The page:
6. Write! Keep a file that you toss your little scraps of napkins, post its, notebook paper on which you’ve jotted down ideas that came to you while driving, watching TV, listening to a boring lecture at school so you will always have your own prompts and projects ready.
  7. Got kids? Play Wii! (or Uno, or checkers, or whatever!)
  8. Take a nap. You know you want to.
  9. Virtually  visit with friends and relatives via FB or email. In other words…DON”T DRIVE!
  10. Be grateful the fam is all safe and sound.


Homemade egg rolls

Rolling up the egg rolls


Our friends, the Douangsovaths, came over to our house to teach us how to make egg rolls. 

After they arrived, we took a quick shopping trip for necessary ingredients. Lettuce I had growing in  my garden, a tomato was on the counter that i picked up at the farmers market earlier that week…but bean threads? Not one of my pantry staples. 

Here’s the shopping list: 

  1. Green Cabbage (not Napa)
  2. The largest bag of carrots that I’ve ever seen
  3. Bean threads (in the asian food aisle)
  4. Egg Roll Wrappers (they brought these; I’m actually not sure where they came from)
  5. Whatever meat you want to use; we used ground chicken and ground pork (for convenience sake!). We also bought some small shrimp (and cut them up even smaller).
  6. Magic spice mix: mixed salt, pepper, garlic powder, and onion powder. I guessed for the proportions. You mix them all together until it “tastes right”. Ahem.
  7. Canola oil for frying. Get a big one.
  8. One beaten egg; this becomes the glue that keeps your egg roll closed.
  9. A LARGE jar of duck sauce.

For equipment, you need a food processor, a fry daddy (which they brought with them). Kitchen tongs. 

Then, you just mix all the ingredients together in roughly equal parts. Then you use about a tablespoon of the mixture and roll it up in the wrapper as tightly (and as thinly) as you can. 

Then fry for 6-7 minutes until golden brown, drain on a rack. We made about a hundred and fifty rolls. Here’s the thing: you will not remember how many you’ve eaten if you just start cutting them up and eating them as you are making them, as we did.  I’m warning you about the egg roll fugue state that will ensue if you do this! Decide how many you will eat, put them on a plate, and then stop! (okay, you have been warned). 

The lettuce was used (and full disclosure: they bought some not knowing we had it growing in the garden already!) to wrap up the egg roll after it was fried; that’s how one of our friends eats them (he also put  a pile of a shredded carrot recipe he had made on it too). I tried it this way and it was excellent. Sort of helps you forget you are eating deep fried food when you disguise it by placing vegetables all around it.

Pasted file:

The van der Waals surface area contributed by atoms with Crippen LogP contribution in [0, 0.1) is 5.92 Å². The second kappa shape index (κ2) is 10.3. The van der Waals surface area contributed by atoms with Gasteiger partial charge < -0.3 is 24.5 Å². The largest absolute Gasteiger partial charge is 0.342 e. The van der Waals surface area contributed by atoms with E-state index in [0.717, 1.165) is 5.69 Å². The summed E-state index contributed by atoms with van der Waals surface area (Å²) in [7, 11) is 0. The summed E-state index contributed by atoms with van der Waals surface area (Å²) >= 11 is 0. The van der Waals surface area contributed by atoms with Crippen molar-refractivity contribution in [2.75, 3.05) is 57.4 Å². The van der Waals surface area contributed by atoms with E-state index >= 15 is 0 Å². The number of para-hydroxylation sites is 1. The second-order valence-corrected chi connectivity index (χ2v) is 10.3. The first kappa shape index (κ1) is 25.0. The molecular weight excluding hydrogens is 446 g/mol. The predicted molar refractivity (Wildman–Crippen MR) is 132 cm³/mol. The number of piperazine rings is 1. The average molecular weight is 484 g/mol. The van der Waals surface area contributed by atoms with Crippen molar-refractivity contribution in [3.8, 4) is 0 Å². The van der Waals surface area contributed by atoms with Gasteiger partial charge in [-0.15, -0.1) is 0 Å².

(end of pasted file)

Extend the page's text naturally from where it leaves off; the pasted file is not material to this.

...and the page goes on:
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parting is such…(insert oxymoronic phrase)

my best work friend is moving on to greener pastures in the workforce…happy for her, sad for me.  of course,we plan to stay in touch and have even gone so far as to devise ways to accomplish this (we don’t live near each other), but it is still happy/sad. In The Happiness Project (, author Gretchen Rubin talks about this feeling (she calls it ‘happy/unhappy’ in her book), when the thing that makes you happy also makes you unhappy…one of her examples is eating more than one cupcake…i can relate to that.

how to officially say goodbye? usually at my company we offer up a cake of some sort (although more often than not, my departing friend is the cake baker/procurer) and a gift certificate to a local business.

her favorite cake is chocolate cake with chocolate frosting; guess i’d better get a-bakin’~ seems like as good a place to start as any.

how do you say goodbye to (favorite) work colleagues?

what are some favorite goodbye gifts that you have given (or received) under similar circumstances?

here is a link to some goodbye poems (may also be useful  in case any of you are cardmakers or scrapbookers ):

cookie break!

and speaking of cookies…recently my coworker was walking around with a plate of her latest offering: homemade cookies. way to boost morale in the workplace!  one of her favorite websites for recipes is  i tried some of the recipes from this website and had great success with them (the blueberry muffins were a big hit with the kids…but that’s another story; today we are talking about cookies).

these are MY favorite cookies at the moment; either homemade (they sell a cookbook with the recipe) or you can go to the Beach Pea Bakery in Kittery and purchase one (or two or three!) already  made: if you go, check out the fougasse…

do you prefer to bake your own cookies or to have them handed to you?